Colossians 1:9
For this cause we also, since the day we heard it, do not cease to pray for you, and to desire that ye might be filled with the knowledge of his will in all wisdom and spiritual understanding;
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(9-12) From thanksgiving St. Paul passes, as always, to pray for them. The prayer is for their full and perfect knowledge of God’s will; but this is emphatically connected with practical “walking” in that will, first by fruitfulness in good work, next by showing themselves strong in Christ to endure sufferings, lastly by thankful acceptance of God’s call to inheritance among the saints in light. There is a hearty recognition of the blessing of knowledge (on which the incipient Gnosticism of the day was so eloquent); but it is to be tried by the three tests of practical goodness, patience, and thankful humility.

(9) Do not cease to pray for you.—Comp. Ephesians 1:16. “To pray” (see Ephesians 6:18; Philippians 4:6) is the general word for “to worship”; “to desire” indicates prayer, properly so called, asking from God what is requisite and necessary for ourselves or for others.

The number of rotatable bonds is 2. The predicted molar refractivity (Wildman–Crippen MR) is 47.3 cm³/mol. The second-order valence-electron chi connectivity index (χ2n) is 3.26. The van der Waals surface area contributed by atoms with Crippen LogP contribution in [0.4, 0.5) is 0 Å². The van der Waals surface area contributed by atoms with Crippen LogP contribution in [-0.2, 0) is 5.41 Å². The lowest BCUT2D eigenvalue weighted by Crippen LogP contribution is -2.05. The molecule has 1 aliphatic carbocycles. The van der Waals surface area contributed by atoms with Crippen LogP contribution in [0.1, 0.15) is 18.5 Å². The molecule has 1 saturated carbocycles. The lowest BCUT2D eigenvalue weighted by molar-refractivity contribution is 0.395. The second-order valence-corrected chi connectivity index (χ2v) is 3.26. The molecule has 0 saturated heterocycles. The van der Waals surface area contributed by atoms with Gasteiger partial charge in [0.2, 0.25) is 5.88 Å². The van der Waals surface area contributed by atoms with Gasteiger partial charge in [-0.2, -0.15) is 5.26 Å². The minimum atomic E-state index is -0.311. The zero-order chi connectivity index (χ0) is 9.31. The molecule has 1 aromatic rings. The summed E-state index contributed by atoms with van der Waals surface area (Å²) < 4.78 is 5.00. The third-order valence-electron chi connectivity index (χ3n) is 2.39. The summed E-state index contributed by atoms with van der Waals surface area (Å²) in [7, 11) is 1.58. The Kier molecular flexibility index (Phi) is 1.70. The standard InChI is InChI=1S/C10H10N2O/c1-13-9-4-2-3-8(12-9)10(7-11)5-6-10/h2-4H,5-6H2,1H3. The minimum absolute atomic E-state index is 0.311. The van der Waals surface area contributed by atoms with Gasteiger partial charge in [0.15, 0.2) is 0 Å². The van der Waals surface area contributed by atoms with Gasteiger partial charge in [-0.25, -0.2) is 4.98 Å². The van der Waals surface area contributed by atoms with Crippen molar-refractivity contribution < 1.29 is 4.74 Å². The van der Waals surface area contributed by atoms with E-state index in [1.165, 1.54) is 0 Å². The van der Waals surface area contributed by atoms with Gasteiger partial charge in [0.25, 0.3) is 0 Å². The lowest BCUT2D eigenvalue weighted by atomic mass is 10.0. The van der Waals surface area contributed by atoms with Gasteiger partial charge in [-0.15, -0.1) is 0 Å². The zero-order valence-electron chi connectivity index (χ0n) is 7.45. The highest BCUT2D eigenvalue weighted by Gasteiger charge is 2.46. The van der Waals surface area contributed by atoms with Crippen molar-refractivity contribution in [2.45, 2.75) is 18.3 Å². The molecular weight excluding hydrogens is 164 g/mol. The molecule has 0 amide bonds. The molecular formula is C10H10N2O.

The knowledge of his will.—The “knowledge” here spoken of is the “full knowledge,” to be attained in measure here, to be made perfect in heaven. See 1Corinthians 13:12, “Now I know in part; but then shall I know (perfectly) even as I am known.” On this word, especially frequent in the Epistles of the captivity, see Note on Ephesians 1:17. It should be noted that the knowledge here prayed for is “the knowledge of God’s will”—not speculation as to the nature of God, or as to emanations from Deity, or even as to the reasons of God’s mysterious counsels, but knowledge of what actually is His will, both in the dispensation which is to be accepted in faith, and in the commandments to be obeyed in love. So St. Paul (in 1Timothy 1:4-5) contrasts with the “fables and endless genealogies” of Gnostic speculation, “the end of the commandment,” “charity out of a pure heart and a good conscience, and faith unfeigned.”